Episode page: https://leanblog.org/451
My guest for Episode #451 of the Lean Blog Interviews Podcast is Dr. Alan G. Robinson. He specializes in managing ideas, building high-performance organizations, creativity, innovation, quality, and lean production. He is the co-author of 13 books, many of which have been translated into more than twenty-five languages.
Dr. Robinson is on the faculty of the Isenberg School of Management at the University of Massachusetts. He received his Ph.D. in applied mathematics from the Whiting School of Engineering at Johns Hopkins University, and a B.A. and M.A. in mathematics from the University of Cambridge.
He has served on the Board of Examiners of the United States’ Malcolm Baldrige National Quality Award and on the Board of Examiners for the Shingo Prizes for Excellence in Manufacturing.
He’s a returning guest (Episode 217) – talked about one of his previous books (co-authored with Dean Schroeder) — The Idea-Driven Organization.
His bestselling book, Ideas Are Free, co-authored with Schroeder, was based on a global study of more than 150 organizations in 17 countries. It describes how the best companies go about getting large numbers of ideas from their front-line employees, and the competitive advantages they gain from this.
His new book, available now, also co-authored with Schroeder is Practical Innovation in Government: How Front-Line Leaders Are Transforming Public-Sector Organizations.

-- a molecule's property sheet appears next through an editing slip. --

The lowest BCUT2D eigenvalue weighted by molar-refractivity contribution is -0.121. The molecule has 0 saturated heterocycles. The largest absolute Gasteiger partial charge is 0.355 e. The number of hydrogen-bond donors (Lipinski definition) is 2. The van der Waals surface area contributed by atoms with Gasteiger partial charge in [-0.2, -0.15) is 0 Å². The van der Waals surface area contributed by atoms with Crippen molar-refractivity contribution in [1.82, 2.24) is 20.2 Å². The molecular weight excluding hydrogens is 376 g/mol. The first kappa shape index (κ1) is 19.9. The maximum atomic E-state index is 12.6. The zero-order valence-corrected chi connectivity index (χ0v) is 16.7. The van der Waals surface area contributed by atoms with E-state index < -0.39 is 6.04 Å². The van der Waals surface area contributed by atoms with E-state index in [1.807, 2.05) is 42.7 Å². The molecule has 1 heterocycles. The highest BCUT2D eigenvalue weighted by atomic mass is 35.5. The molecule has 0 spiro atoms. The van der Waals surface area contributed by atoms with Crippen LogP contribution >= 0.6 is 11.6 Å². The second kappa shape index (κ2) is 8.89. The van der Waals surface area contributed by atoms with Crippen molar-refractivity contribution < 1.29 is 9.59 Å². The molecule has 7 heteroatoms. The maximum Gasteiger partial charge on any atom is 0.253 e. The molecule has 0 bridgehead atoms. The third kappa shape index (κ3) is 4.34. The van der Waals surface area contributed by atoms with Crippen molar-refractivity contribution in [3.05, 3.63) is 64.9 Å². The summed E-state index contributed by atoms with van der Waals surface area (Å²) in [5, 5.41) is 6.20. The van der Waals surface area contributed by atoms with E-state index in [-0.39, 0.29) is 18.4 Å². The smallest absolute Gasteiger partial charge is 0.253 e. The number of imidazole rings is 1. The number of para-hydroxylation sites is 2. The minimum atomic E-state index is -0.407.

Today, we discuss topics and questions including:
- As we’ve learned from you previously… “Roughly 80 percent of any organization’s improvement potential lies in front-line ideas.” — Potential?
- Continuous Improvement vs Innovation? Used to draw a distinction
- The Tesla factory doesn’t have the continuous improvement culture of NUMMI?
- How much progress have you seen in terms of executives understanding the power of engaging everybody in bring forward and implementing ideas?
- Alan’s first book was with Shingo — “mass creativity”
- UMass Memorial Health — 100,000 ideas and your role helping them?
- Tell us about the new book — what prompted you and Dean to write this for this audience? What prompted the research?
- Educating / influencing elected leaders vs. career government employees
- The role of front-line leaders vs. senior leaders vs. elected officials?
- Non-partisan – almost 50/50 from their research party wise
- The phrase “practical innovation”?
- Does adopting these practices mean we are “running government like a business”??
- Adoption at local (including schools), state, or federal levels?
- Does “practical innovation” get past pointing simply to budgets as a barrier?
- Demanding cost savings or ROI is a kiss of death for improvement?
- 1841 — Original article that invented cost/benefit analysis… “only useful for the simplest…”
- “Why cost/benefit analysis is stupid“
- Would we expect government in Japan to be a leader in Kaizen?